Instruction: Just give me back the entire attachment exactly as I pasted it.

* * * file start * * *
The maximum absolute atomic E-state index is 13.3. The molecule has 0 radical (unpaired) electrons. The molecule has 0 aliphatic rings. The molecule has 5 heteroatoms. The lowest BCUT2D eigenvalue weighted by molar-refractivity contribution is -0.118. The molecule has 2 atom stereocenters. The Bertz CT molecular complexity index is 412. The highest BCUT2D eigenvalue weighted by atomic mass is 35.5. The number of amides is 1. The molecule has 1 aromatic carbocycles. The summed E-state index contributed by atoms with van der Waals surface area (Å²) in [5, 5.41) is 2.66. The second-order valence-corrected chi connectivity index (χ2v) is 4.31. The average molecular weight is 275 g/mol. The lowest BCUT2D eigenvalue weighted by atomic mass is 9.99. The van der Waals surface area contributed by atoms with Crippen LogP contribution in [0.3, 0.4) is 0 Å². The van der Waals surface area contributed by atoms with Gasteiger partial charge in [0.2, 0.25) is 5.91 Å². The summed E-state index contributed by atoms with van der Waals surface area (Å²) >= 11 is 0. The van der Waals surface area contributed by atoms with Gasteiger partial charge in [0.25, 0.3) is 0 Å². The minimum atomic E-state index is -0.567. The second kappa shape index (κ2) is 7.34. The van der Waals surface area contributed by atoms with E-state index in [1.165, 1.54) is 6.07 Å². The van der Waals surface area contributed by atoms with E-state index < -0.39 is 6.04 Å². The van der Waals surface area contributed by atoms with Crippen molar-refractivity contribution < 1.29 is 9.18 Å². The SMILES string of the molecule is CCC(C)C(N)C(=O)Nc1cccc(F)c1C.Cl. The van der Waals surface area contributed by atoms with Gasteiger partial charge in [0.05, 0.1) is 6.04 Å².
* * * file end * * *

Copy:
The maximum absolute atomic E-state index is 13.3. The molecule has 0 radical (unpaired) electrons. The molecule has 0 aliphatic rings. The molecule has 5 heteroatoms. The lowest BCUT2D eigenvalue weighted by molar-refractivity contribution is -0.118. The molecule has 2 atom stereocenters. The Bertz CT molecular complexity index is 412. The highest BCUT2D eigenvalue weighted by atomic mass is 35.5. The number of amides is 1. The molecule has 1 aromatic carbocycles. The summed E-state index contributed by atoms with van der Waals surface area (Å²) in [5, 5.41) is 2.66. The second-order valence-corrected chi connectivity index (χ2v) is 4.31. The average molecular weight is 275 g/mol. The lowest BCUT2D eigenvalue weighted by atomic mass is 9.99. The van der Waals surface area contributed by atoms with Crippen LogP contribution in [0.3, 0.4) is 0 Å². The van der Waals surface area contributed by atoms with Gasteiger partial charge in [0.2, 0.25) is 5.91 Å². The summed E-state index contributed by atoms with van der Waals surface area (Å²) >= 11 is 0. The van der Waals surface area contributed by atoms with Gasteiger partial charge in [0.25, 0.3) is 0 Å². The minimum atomic E-state index is -0.567. The second kappa shape index (κ2) is 7.34. The van der Waals surface area contributed by atoms with E-state index in [1.165, 1.54) is 6.07 Å². The van der Waals surface area contributed by atoms with E-state index < -0.39 is 6.04 Å². The van der Waals surface area contributed by atoms with Crippen molar-refractivity contribution < 1.29 is 9.18 Å². The SMILES string of the molecule is CCC(C)C(N)C(=O)Nc1cccc(F)c1C.Cl. The van der Waals surface area contributed by atoms with Gasteiger partial charge in [0.05, 0.1) is 6.04 Å².